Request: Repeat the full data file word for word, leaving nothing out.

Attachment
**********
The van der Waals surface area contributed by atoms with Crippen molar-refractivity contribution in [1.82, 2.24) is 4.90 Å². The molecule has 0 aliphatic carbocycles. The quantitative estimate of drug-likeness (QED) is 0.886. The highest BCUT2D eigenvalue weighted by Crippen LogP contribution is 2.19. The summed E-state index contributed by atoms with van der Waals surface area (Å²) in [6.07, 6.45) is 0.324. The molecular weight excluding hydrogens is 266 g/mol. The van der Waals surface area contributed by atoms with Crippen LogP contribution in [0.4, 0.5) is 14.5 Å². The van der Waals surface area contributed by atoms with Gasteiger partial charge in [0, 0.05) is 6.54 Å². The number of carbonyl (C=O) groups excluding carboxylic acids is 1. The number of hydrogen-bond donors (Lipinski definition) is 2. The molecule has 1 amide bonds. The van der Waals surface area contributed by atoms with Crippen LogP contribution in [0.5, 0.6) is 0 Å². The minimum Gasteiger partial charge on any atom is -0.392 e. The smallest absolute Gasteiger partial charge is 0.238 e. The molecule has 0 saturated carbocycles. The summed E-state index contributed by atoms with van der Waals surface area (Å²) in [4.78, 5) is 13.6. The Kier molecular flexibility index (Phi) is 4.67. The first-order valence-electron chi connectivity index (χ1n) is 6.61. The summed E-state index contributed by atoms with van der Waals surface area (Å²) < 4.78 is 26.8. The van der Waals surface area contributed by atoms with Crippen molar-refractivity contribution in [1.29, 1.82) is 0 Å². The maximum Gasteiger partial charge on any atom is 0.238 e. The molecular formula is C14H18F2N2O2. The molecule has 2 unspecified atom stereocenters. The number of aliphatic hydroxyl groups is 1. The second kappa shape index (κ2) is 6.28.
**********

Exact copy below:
The van der Waals surface area contributed by atoms with Crippen molar-refractivity contribution in [1.82, 2.24) is 4.90 Å². The molecule has 0 aliphatic carbocycles. The quantitative estimate of drug-likeness (QED) is 0.886. The highest BCUT2D eigenvalue weighted by Crippen LogP contribution is 2.19. The summed E-state index contributed by atoms with van der Waals surface area (Å²) in [6.07, 6.45) is 0.324. The molecular weight excluding hydrogens is 266 g/mol. The van der Waals surface area contributed by atoms with Crippen LogP contribution in [0.4, 0.5) is 14.5 Å². The van der Waals surface area contributed by atoms with Gasteiger partial charge in [0, 0.05) is 6.54 Å². The number of carbonyl (C=O) groups excluding carboxylic acids is 1. The number of hydrogen-bond donors (Lipinski definition) is 2. The molecule has 1 amide bonds. The van der Waals surface area contributed by atoms with Crippen LogP contribution in [0.5, 0.6) is 0 Å². The minimum Gasteiger partial charge on any atom is -0.392 e. The smallest absolute Gasteiger partial charge is 0.238 e. The molecule has 0 saturated carbocycles. The summed E-state index contributed by atoms with van der Waals surface area (Å²) in [4.78, 5) is 13.6. The Kier molecular flexibility index (Phi) is 4.67. The first-order valence-electron chi connectivity index (χ1n) is 6.61. The summed E-state index contributed by atoms with van der Waals surface area (Å²) < 4.78 is 26.8. The van der Waals surface area contributed by atoms with Crippen molar-refractivity contribution in [1.29, 1.82) is 0 Å². The maximum Gasteiger partial charge on any atom is 0.238 e. The molecular formula is C14H18F2N2O2. The molecule has 2 unspecified atom stereocenters. The number of aliphatic hydroxyl groups is 1. The second kappa shape index (κ2) is 6.28.